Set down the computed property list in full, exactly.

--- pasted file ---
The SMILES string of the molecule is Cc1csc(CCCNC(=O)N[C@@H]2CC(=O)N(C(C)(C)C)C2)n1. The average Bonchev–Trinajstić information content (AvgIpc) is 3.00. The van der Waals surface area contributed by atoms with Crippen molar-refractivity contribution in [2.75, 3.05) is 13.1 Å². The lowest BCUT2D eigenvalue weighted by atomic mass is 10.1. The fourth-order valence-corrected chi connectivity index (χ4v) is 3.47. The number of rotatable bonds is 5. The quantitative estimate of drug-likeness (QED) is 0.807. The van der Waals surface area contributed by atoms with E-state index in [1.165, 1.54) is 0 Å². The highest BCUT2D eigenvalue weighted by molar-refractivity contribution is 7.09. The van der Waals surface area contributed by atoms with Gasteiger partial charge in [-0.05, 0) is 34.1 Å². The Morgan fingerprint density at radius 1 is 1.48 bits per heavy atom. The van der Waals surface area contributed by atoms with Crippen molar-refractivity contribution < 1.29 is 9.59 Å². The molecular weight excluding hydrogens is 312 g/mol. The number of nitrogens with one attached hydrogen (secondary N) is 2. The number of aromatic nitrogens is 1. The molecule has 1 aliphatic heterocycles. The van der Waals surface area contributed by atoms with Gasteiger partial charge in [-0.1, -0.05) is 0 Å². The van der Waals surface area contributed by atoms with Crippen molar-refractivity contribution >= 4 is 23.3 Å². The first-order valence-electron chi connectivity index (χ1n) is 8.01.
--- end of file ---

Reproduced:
The SMILES string of the molecule is Cc1csc(CCCNC(=O)N[C@@H]2CC(=O)N(C(C)(C)C)C2)n1. The average Bonchev–Trinajstić information content (AvgIpc) is 3.00. The van der Waals surface area contributed by atoms with Crippen molar-refractivity contribution in [2.75, 3.05) is 13.1 Å². The lowest BCUT2D eigenvalue weighted by atomic mass is 10.1. The fourth-order valence-corrected chi connectivity index (χ4v) is 3.47. The number of rotatable bonds is 5. The quantitative estimate of drug-likeness (QED) is 0.807. The van der Waals surface area contributed by atoms with E-state index in [1.165, 1.54) is 0 Å². The highest BCUT2D eigenvalue weighted by molar-refractivity contribution is 7.09. The van der Waals surface area contributed by atoms with Gasteiger partial charge in [-0.05, 0) is 34.1 Å². The Morgan fingerprint density at radius 1 is 1.48 bits per heavy atom. The van der Waals surface area contributed by atoms with Crippen molar-refractivity contribution < 1.29 is 9.59 Å². The molecular weight excluding hydrogens is 312 g/mol. The number of nitrogens with one attached hydrogen (secondary N) is 2. The number of aromatic nitrogens is 1. The molecule has 1 aliphatic heterocycles. The van der Waals surface area contributed by atoms with Gasteiger partial charge in [-0.1, -0.05) is 0 Å². The van der Waals surface area contributed by atoms with Crippen molar-refractivity contribution >= 4 is 23.3 Å². The first-order valence-electron chi connectivity index (χ1n) is 8.01.